John Dewey’s Vision(s) for Interdisciplinary Social Studies
Thomas D. Fallace
William Paterson University of New Jersey
For over a century, social studies educators have drawn upon the works of philosopher John Dewey to justify an interdisciplinary vision for the field. This manuscript explores the intellectual context that engendered Dewey’s pedagogical vision, outlines how and why Dewey organized his interdisciplinary curriculum at the University of Chicago Laboratory School, and traces how Dewey expanded his pedagogy in the 1920s and 1930s to include the interdisciplinary study of social and political issues in the classroom. The author argues that Dewey’s interdisciplinary pedagogy is best appreciated through a developmental and contingent framework.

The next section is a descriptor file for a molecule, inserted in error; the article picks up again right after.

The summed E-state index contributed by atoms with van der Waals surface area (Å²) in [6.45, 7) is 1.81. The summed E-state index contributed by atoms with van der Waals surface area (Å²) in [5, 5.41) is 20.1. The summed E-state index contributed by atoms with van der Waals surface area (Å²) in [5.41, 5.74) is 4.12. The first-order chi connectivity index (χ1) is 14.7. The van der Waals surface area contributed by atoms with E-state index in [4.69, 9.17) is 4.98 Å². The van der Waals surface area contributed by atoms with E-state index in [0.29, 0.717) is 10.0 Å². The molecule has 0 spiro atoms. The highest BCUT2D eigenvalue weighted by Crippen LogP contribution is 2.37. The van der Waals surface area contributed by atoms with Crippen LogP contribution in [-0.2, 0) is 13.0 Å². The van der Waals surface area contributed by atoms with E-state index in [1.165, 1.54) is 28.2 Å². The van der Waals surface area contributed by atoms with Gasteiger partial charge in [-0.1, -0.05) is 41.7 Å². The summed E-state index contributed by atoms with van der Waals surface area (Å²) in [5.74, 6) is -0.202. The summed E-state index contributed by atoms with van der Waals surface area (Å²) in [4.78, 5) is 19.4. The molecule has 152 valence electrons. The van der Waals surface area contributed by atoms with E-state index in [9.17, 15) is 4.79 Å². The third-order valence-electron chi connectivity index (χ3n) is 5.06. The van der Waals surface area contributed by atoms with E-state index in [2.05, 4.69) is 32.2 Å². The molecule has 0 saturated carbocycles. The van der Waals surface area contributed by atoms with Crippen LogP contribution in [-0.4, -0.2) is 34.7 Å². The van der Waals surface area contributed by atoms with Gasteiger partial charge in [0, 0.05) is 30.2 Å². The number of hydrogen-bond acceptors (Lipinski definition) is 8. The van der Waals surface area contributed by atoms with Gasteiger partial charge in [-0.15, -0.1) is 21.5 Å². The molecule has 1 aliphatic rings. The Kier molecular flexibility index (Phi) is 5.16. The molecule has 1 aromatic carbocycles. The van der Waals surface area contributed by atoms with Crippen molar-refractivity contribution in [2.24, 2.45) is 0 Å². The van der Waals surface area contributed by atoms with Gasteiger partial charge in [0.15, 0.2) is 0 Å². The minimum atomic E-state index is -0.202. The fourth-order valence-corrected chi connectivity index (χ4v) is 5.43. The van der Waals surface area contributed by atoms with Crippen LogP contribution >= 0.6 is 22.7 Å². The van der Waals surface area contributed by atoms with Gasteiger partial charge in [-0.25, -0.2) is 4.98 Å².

Key words: curriculum, democratic, John Dewey, child-centered, interdisciplinary, Lab School, social issues